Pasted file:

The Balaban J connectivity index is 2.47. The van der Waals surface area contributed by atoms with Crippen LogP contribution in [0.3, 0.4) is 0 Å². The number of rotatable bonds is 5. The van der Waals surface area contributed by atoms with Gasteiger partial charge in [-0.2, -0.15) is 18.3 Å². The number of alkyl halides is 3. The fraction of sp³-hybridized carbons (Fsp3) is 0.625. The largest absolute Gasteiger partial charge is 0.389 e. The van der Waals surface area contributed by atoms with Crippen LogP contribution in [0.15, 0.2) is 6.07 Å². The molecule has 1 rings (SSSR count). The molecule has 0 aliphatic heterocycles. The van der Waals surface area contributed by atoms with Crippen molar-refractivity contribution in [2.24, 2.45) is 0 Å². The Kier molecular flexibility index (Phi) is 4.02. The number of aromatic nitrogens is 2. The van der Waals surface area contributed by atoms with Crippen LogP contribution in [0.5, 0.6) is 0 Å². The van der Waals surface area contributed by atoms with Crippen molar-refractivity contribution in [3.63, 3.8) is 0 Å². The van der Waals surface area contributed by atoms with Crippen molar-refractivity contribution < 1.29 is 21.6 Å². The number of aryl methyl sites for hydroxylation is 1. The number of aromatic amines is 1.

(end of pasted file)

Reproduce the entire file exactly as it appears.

The Balaban J connectivity index is 2.47. The van der Waals surface area contributed by atoms with Crippen LogP contribution in [0.3, 0.4) is 0 Å². The number of rotatable bonds is 5. The van der Waals surface area contributed by atoms with Gasteiger partial charge in [-0.2, -0.15) is 18.3 Å². The number of alkyl halides is 3. The fraction of sp³-hybridized carbons (Fsp3) is 0.625. The largest absolute Gasteiger partial charge is 0.389 e. The van der Waals surface area contributed by atoms with Crippen LogP contribution in [0.15, 0.2) is 6.07 Å². The molecule has 1 rings (SSSR count). The molecule has 0 aliphatic heterocycles. The van der Waals surface area contributed by atoms with Crippen molar-refractivity contribution in [2.24, 2.45) is 0 Å². The Kier molecular flexibility index (Phi) is 4.02. The number of aromatic nitrogens is 2. The van der Waals surface area contributed by atoms with Crippen LogP contribution in [0.5, 0.6) is 0 Å². The van der Waals surface area contributed by atoms with Crippen molar-refractivity contribution in [3.63, 3.8) is 0 Å². The van der Waals surface area contributed by atoms with Crippen molar-refractivity contribution < 1.29 is 21.6 Å². The number of aryl methyl sites for hydroxylation is 1. The number of aromatic amines is 1.